Taking on a gap year seems like a feasible way for high school students to prepare for college, but there are potential risks of losing valuable time and resources by straying away from Academia.
Statistics show the benefits of a gap year outweigh its disadvantages, so most students tend to make this decision for various reasons. Forming a savings account, a new job experience or personal growth can seem delightful, but there are dire details that seem to get overlooked.
A consequence of booking a gap year is that students tend to miss out on several opportunities such as getting familiar with college and transfer programs.
Months or years spent toiling can distract the student from their academic path. Forgetting about application processes also makes it more challenging to enroll in classes and register for financial aid.
A gap year doesn’t only make enrollment a painful process; it also can decrease the income of a student’s future career choice.
The U.S. Bureau of Labor Statistics said high school graduates with no college degree had median weekly earnings of $726 compared to $1,310 for those holding at least a bachelor’s degree.
Investing longer periods of time outside of school can place a student academically behind, thus lowering transfer rates.
According to the Gap Year Association, those who took a gap year between high school and postsecondary education had the lowest transfer rate (16 percent), while those who took a leave of absence had the highest transfer rate (30 percent).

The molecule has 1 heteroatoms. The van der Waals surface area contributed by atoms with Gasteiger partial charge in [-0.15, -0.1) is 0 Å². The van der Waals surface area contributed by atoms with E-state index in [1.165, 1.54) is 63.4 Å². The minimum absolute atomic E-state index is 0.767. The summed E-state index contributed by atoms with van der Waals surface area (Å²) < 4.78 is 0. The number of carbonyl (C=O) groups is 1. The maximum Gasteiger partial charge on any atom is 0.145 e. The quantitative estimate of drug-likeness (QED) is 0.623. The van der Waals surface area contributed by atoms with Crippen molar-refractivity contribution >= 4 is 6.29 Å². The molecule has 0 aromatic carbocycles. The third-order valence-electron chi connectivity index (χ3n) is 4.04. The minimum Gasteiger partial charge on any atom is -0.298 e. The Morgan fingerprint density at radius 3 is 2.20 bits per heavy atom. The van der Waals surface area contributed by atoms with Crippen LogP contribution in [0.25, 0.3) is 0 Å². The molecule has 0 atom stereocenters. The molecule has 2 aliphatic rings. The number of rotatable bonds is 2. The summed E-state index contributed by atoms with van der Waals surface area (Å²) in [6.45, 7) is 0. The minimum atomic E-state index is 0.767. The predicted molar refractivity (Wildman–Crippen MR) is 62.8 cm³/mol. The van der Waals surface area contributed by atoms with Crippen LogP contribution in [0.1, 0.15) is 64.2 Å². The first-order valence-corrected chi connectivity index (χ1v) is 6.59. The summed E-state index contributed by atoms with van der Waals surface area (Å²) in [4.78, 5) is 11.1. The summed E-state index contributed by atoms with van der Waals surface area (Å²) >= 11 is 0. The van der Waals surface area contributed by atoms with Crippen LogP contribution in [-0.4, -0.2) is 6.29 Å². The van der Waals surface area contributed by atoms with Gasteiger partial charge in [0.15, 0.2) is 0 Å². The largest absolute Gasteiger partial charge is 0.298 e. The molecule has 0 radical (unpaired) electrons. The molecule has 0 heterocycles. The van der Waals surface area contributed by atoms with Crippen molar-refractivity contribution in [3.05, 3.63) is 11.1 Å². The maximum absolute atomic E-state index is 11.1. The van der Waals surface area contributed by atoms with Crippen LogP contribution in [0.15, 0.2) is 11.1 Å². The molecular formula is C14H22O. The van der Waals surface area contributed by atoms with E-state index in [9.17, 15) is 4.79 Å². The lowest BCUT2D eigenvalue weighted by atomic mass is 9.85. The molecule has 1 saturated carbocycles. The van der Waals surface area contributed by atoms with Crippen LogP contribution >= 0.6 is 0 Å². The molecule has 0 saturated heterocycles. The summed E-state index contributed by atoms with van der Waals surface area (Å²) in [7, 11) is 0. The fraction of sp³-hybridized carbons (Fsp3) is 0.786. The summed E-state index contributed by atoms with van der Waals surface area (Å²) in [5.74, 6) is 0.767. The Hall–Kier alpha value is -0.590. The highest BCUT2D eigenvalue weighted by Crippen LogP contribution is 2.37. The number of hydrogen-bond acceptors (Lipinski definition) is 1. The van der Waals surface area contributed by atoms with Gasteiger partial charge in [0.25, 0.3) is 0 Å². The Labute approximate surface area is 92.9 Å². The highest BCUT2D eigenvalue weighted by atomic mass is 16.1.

Many students realize too far into their gap year that they’ve lost essential skills they had in high school. The complication regarding an adjustment back to educational structure can discourage many high school graduates to continue their academic progress.
Balancing college and a social life can present itself as the biggest obstacle for most students. A student might have a friend who took a gap year, while they chose to jump right into a college education. That friend most likely has lost connection with the student since they chose to not be on the same route.
Students delay their academic progression in the form of using a gap year for college preparation. Many factors are put at stake when a career or family life is prioritized over educational achievement.
Although the benefits sound promising, students should reconsider jumping into a gap year in order to stay on track and avoid possible financial struggles.